The Domestic & the Wild

A Yule Love It double-yoked blue egg. 

A string of cool nights, and the Canada Geese are on the move, booking flights south. They honk to one another, form their V, land in fields to fuel up, and take off again. The sky’s as busy as that above Detroit Metro Airport.
            It’s pure entertainment, Michigan’s end-of-summer wild bird air show, especially with the Sand Hill Cranes in the lineup. This Labor Day weekend, flocks of three to six flew over us while we cleaned out and painted the henhouse’s interior. Just had to stop the paintbrush, look up, and listen.
I’ve spied cranes only once on our property—graceful, long-legged birds with a red beret. Like the Canada Geese, you can hear the cranes’ raucous calls to one another before you see them.
On the other hand, we awake these days to the plaintive call of a mourning dove. I prefer the robin’s cheerful song to usher in a new day. Yet, this kin to the lamented passenger dove has its place and purpose in our inscrutable and beautiful natural world. That a dove bore the olive branch to Noah after the Great Flood is significant, I think.
Also known as turtledoves, mourning doves mate for life. They’re passive and less social compared to the ever-flighty robin, cardinal, and sparrow. I’ve never observed mourning doves in a flock. The two doves at our place perch on the clothes poles and utility lines along our driveway.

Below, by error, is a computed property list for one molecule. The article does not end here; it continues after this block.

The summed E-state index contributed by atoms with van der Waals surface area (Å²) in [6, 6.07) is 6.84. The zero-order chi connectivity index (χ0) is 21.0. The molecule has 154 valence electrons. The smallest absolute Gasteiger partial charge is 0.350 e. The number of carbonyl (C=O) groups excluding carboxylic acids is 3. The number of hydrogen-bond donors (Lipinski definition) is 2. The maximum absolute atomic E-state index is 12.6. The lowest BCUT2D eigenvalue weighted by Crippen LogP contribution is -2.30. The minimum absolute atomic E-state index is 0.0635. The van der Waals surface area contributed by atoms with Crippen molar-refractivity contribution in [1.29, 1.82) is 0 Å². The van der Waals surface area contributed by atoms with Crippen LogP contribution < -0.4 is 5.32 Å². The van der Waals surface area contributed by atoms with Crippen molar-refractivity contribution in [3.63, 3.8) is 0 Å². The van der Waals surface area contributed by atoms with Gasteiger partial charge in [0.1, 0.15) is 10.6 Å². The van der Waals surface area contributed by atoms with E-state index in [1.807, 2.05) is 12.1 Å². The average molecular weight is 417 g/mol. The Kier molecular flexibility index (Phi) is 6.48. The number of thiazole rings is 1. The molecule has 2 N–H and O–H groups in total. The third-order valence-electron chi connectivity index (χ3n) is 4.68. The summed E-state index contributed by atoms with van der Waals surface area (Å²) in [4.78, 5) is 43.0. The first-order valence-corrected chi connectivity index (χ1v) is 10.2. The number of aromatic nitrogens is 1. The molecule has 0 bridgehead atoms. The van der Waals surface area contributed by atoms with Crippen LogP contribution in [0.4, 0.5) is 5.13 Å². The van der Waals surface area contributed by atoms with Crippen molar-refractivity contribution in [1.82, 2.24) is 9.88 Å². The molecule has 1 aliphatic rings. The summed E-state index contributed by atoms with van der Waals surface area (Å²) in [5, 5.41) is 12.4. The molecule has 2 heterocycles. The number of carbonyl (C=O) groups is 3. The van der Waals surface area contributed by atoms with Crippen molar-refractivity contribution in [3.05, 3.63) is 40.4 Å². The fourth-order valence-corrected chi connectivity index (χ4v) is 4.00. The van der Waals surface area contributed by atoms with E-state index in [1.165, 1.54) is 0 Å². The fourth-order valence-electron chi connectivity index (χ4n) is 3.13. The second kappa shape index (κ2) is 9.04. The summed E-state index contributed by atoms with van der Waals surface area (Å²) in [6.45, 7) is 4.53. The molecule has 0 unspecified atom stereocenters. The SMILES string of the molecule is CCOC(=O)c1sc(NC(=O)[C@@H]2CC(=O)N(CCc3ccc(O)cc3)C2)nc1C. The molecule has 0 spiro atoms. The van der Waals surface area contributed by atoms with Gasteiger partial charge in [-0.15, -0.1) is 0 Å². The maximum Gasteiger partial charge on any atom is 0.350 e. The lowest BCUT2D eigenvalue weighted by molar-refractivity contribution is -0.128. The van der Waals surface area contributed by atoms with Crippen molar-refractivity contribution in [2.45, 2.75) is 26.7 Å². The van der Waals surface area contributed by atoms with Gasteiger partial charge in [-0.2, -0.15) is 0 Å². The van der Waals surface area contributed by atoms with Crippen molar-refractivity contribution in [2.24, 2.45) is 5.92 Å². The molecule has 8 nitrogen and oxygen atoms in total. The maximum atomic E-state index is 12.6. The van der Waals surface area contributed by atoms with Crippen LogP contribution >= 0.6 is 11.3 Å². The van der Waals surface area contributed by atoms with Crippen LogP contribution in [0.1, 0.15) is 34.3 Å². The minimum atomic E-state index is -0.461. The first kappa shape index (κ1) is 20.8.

Perhaps the male is watching over us when I hear him woo his beloved. One winter day, I sat in our kitchen’s chicken chair with a cup of hot tea and watched a pair of doves love on one another atop the clothes poles.
It worries me that they’re ground feeders. Mo the old cat is still a hunter at heart, so the dove’s whirling sound never fails to alarm me. It’s sad to see and hear a lone dove on the wire. And it breaks my heart to find one dead in the yard.
Well, dear Reader, as summer expires, so must these ruminations. We’ve a clean, white henhouse to refurnish. After spending the past three nights roosted under their pullet palace, our five girls are not happy campers.
We have no delusions. The time, labor, and money Mel and I spend to gather fresh eggs for quiche, cake, and scrambling is ridiculous. In recompense, our girls appear every dawn in their pen and stretch their legs for our amusement.
No matter the season, we carry their blue and green eggs up to the house for our nourishment. This a Sand Hill Crane cannot do.
Yes, I appreciate the domestic and the wild. Still, I cannot bear the sparrows when they invade the henhouse and pen for grain. We’re working on solving that problem.
Meanwhile, we’ve decided one sure thing.
“I’ll never paint the inside of the henhouse again,” Mel said.
“Me neither.”
Once we reopen their chute for business, we’re off to Romeo for peach pie a la mode.